What Is It? Cartoon Comic Adaptation
Who Is In It? Nobody.
Should I See It? No.
When I saw Captain America: The First Avenger the first time, I went with three friends. One was a former customer I was touching base with after many years, so our post-film bullshit session veered into a broader discussion of comic adaptations in the 21st century. We agreed that Marvel had really raised the standard in live action, but DC was still easily the tops in animation. Features like the direct-to-DVD Dr. Strange cartoon bear that out. I've watched the show several times... not repetitively, but rather through becoming so bored and irritated that I would dismiss it before continuing where I left off days and even weeks later. It took me a month or so just to finish the goddamned thing. It's a major step backward to the days when Hollywood lacked any faith in the material that it was licensing, taking only surface elements and taking them onto a standard Tinseltown formula. As was the the case for much of the 20th century, the end result is to produce a movie that fails to meet fan expectations and serves the uninitiated the same old shit with unnecessary comic book associations.
A Hollywood pitch version for Dr. Strange movie would be "Gregory House training under Dumbledore to battle Cthulu as directed by Darren Aronofsky." This flick, likely taking cues from a widely and justifiably ignored J. Michael Straczynski mini-series, was more like "The Matrix in the House of Flying Daggers." Stephen Strange is supposed to be a windbag asshole, but he's also possessed of a quiet cool and an acceptable degree of pollution. He may stand upright and even seem a bit uptight, but he's less Mr. Anderson than Don Draper. The man has imbibed, he's fucked around with girls half his age, he's done hash in the Village. If Robert Downey Junior hadn't already stuck the landing on Tony Stark, he could have downshifted a bit for Stephen Strange. A stick up the ass penitent with a seriously generic hero voice trying to snatch the pebble from sensei's palm ain't gonna fuckin' cut it.
Less than two minutes into the movie, it's already fucked. Mordo leads a team of kung-fu warriors with glowing energy tattoos who use magic to produce swords for chopping on giant cat monsters. Despite enlisting actual Asian actors, the flick still earns major demerits for the thick stereotypical "flied lice" accents. Strange encounters the group by chance, and his ability to see through their mystical camouflage pegs him as a person of interest by his eventual mentor, Wong, who has a full head of graying hairs. Aside from the names, none of this bears the slightest resemblance to the source material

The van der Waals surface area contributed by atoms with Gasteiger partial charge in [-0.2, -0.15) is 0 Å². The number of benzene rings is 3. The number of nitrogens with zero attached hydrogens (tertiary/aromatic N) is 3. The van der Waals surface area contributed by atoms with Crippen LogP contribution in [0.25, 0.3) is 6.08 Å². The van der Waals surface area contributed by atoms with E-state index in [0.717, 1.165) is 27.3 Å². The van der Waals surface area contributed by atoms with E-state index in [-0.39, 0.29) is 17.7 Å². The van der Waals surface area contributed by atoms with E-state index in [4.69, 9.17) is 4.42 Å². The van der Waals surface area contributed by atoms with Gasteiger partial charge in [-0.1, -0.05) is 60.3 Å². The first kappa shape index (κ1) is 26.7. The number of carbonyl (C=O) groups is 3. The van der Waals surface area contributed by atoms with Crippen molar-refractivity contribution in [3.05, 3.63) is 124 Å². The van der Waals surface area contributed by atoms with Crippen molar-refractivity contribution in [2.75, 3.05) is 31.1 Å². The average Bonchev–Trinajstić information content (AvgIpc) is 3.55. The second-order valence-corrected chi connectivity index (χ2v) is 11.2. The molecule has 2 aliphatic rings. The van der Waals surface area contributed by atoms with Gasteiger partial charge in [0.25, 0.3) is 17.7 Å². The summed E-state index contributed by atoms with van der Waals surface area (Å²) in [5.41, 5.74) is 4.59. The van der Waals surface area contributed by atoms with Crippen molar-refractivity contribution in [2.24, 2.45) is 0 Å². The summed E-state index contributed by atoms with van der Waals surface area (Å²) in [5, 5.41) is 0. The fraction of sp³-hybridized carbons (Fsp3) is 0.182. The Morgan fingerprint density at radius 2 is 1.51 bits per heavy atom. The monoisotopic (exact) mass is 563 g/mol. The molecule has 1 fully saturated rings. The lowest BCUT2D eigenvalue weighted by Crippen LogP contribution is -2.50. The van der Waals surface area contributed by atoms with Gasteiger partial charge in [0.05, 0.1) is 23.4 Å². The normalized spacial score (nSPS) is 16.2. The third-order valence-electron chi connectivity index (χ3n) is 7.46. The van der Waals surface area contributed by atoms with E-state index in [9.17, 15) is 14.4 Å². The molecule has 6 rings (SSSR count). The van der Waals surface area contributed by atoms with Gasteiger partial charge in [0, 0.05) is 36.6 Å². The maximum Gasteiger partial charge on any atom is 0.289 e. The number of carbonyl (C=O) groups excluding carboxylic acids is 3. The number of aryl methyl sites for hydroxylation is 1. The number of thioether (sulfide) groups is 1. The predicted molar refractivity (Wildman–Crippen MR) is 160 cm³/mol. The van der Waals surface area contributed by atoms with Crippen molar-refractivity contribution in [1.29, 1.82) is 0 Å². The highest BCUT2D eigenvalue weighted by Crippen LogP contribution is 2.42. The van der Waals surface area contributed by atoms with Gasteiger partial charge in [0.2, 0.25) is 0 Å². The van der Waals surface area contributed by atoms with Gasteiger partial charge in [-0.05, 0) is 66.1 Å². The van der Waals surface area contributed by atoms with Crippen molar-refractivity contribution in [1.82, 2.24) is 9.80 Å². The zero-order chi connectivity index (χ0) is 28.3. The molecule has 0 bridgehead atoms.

In the comics, Strange was a prick disinterested in the thanks of a grateful patient, preferring money, booze and fast cars. In the movie, he turns away the needy and comatose children because he's soul dead after failing to save his diseased kid sister when he began practicing medicine. Again, the similarity between the two stories is slight, and the difference between entertaining cockiness and a desire to pummel the protagonist is immense. The parallels are much closer after Strange's crippling accident and vain attempts at full recovery, but in the books, you miss the shitheel, where the movie Strange is so dull and rotten, you root for his degradation. It's worth noting that one of the filmmakers comments on how the original comic origin spanned only a handful of panel, and that there was an entire movie to be made between them. My thinking is that the creators recognized that such details were better left to the imagination, rather than spelled out over fifty fucking drag-assed minutes of screen time so wretchedly derivative as to reference It's A Wonderful Life with Charlie Chan in the Clarence role. Further, a far superior extended origin was available to adapt, but as there is no indication the filmmakers actually read a single solitary Dr. Strange comic, it's no wonder they missed that fact.